The Ever Given on March 27 2021, when it was still stuck in the Suez Canal.
  • The Ever Given's insurers rejected a new, lower damages claim from Egypt.
  • Egypt was seeking $916 million for the blockage of the Suez Canal, then dropped it to $600 million.
  • Egypt is impounding the ship while the legal battle is underway.
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The insurer of the Ever Given has said that Egypt's reduced $600 million compensation demand is still too high.

The Ever Given ran aground in Egypt's Suez Canal in March, blocking the crucial waterway for six days.

A few days after the ship was freed, the Suez Canal Authority (SCA) impounded the ship and its cargo and lodged a compensation claim of $916 million.

The massive container ship had spent 44 days idle as of Tuesday. It is impounded in the Great Bitter Lake, a body of water roughly 30 miles from where it first got stuck.

Egypt said its initial $916 million claim covered "loss of reputation," a $300 million salvage bonus, and other costs it incurred.

But the UK Club, an insurance entity which represents the ship's Japanese owner Shoei Kisen Kaisha, said that claim was overblown.

That view was also reflected by industry insiders, Lloyd's List reported at the time.

On Friday, SCA head Lt. Gen. Osama Rabie told local media that Egypt had reduced its compensation claim to $600 million.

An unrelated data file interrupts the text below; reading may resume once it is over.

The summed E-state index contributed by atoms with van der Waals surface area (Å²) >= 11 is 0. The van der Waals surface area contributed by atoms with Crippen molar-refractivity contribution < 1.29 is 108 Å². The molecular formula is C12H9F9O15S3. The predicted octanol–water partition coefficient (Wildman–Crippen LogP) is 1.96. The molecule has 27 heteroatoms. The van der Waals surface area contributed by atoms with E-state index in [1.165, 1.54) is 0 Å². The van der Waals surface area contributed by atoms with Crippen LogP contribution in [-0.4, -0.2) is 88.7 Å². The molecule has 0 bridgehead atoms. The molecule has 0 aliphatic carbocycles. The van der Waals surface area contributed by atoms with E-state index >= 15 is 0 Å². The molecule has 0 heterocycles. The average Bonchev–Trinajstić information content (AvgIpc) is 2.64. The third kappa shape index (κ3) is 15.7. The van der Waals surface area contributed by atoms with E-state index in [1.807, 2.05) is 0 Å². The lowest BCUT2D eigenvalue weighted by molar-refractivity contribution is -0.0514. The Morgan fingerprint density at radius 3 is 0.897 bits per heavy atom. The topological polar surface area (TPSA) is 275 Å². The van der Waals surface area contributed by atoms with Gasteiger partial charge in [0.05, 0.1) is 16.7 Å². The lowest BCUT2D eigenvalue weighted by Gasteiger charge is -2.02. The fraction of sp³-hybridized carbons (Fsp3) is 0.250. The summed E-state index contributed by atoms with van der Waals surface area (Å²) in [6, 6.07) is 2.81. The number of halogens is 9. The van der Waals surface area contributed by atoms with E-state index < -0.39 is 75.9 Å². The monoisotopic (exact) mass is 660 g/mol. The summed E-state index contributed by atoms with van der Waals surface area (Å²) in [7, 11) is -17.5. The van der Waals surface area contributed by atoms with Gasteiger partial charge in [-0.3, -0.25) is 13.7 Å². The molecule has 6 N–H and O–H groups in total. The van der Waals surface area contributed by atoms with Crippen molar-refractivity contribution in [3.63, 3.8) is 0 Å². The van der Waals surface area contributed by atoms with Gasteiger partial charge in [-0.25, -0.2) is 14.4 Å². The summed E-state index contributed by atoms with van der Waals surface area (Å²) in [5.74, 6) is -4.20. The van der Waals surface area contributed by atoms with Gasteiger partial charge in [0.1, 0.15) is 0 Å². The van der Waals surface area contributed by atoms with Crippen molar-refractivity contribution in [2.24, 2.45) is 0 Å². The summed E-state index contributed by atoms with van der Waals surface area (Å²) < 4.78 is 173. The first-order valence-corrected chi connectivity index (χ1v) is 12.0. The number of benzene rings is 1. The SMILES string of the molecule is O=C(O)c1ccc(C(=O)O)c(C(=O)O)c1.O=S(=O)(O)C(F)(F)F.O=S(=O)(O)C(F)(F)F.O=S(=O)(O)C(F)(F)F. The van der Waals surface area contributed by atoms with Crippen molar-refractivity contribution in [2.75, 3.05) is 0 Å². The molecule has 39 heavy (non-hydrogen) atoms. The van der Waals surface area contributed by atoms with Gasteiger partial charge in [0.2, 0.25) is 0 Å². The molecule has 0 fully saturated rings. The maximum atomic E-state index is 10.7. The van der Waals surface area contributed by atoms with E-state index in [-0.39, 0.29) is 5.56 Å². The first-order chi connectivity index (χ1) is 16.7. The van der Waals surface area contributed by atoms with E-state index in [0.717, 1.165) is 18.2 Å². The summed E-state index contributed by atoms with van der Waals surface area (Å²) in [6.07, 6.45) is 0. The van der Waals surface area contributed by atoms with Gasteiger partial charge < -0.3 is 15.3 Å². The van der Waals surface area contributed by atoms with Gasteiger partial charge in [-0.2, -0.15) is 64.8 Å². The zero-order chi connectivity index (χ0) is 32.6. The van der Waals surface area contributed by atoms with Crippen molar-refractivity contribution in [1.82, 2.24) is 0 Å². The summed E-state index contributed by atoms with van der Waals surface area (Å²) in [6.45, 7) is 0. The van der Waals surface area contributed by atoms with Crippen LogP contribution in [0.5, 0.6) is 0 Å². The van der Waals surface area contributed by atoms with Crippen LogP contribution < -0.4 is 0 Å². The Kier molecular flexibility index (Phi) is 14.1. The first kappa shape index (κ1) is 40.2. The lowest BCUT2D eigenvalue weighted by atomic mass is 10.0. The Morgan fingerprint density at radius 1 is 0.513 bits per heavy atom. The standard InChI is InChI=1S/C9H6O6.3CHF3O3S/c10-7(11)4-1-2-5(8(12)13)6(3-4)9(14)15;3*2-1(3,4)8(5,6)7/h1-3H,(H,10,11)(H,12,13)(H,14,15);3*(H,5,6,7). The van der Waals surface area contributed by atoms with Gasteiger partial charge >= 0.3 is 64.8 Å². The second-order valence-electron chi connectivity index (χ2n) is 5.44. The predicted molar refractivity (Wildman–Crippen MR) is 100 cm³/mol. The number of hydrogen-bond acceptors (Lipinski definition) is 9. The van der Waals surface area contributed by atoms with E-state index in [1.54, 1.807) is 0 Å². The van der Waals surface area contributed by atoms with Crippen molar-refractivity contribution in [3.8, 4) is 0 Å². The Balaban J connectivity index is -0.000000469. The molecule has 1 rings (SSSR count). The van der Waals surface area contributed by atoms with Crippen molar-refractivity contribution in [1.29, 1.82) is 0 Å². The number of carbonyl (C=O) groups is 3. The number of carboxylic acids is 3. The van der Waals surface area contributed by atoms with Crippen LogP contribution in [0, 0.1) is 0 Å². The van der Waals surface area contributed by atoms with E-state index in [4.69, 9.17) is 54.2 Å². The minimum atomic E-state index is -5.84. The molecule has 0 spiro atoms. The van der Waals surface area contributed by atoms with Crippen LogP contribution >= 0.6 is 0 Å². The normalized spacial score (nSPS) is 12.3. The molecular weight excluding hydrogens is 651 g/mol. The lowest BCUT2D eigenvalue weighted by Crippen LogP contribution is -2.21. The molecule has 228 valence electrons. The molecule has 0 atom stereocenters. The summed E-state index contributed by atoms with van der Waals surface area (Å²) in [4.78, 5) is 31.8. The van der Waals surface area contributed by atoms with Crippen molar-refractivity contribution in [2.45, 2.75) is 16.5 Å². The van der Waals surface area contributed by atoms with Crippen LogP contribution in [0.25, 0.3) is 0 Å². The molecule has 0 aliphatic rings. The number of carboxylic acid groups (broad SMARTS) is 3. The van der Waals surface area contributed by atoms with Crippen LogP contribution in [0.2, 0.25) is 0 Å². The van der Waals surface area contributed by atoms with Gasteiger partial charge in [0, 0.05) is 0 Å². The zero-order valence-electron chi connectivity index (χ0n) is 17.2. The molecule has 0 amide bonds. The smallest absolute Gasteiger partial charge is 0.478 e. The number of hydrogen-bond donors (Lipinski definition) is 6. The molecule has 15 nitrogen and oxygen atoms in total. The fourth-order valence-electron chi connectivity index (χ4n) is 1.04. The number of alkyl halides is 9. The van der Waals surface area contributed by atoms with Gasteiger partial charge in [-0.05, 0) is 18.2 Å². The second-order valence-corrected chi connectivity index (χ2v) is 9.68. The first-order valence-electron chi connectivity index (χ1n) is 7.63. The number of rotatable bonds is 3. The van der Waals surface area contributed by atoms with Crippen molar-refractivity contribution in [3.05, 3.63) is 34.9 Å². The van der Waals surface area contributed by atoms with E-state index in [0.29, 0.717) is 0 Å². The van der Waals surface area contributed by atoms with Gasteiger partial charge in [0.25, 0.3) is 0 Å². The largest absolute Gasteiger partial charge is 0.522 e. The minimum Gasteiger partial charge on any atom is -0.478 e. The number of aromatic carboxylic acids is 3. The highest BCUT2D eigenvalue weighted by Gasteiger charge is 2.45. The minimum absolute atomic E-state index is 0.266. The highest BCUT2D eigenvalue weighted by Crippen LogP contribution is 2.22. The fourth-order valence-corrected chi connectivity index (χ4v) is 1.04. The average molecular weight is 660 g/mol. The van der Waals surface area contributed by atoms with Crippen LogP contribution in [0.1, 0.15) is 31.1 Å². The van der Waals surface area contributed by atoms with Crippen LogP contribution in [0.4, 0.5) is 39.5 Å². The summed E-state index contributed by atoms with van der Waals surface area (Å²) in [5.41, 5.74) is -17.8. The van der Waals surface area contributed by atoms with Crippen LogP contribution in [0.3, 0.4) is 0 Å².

The UK Club responded Monday saying in a statement: "The Ever Given's owners still have not been provided with evidence that would support a claim of this size, which remains exceptionally large."

It also said that the SCA's claim filed in court didn't show a reduced amount of money.

"The Ever Given's interests continue to negotiate in good faith with the SCA," the insurer said.

The insurer said in a release last week that it had previously made a "carefully considered and generous offer," that the SCA had rejected. It did not specify the amount.

Unnamed SCA sources told Reuters that an Egyptian economic court is due to meet to consider the SCA's claim on May 22. The canal is a major source of income for the country, as well as a source of national pride.

In the meantime, most of the vessel's crew are still on board. Several have been allowed to leave, but the SCA said that a minimum crew is necessary to keep the ship safe while it is impounded.

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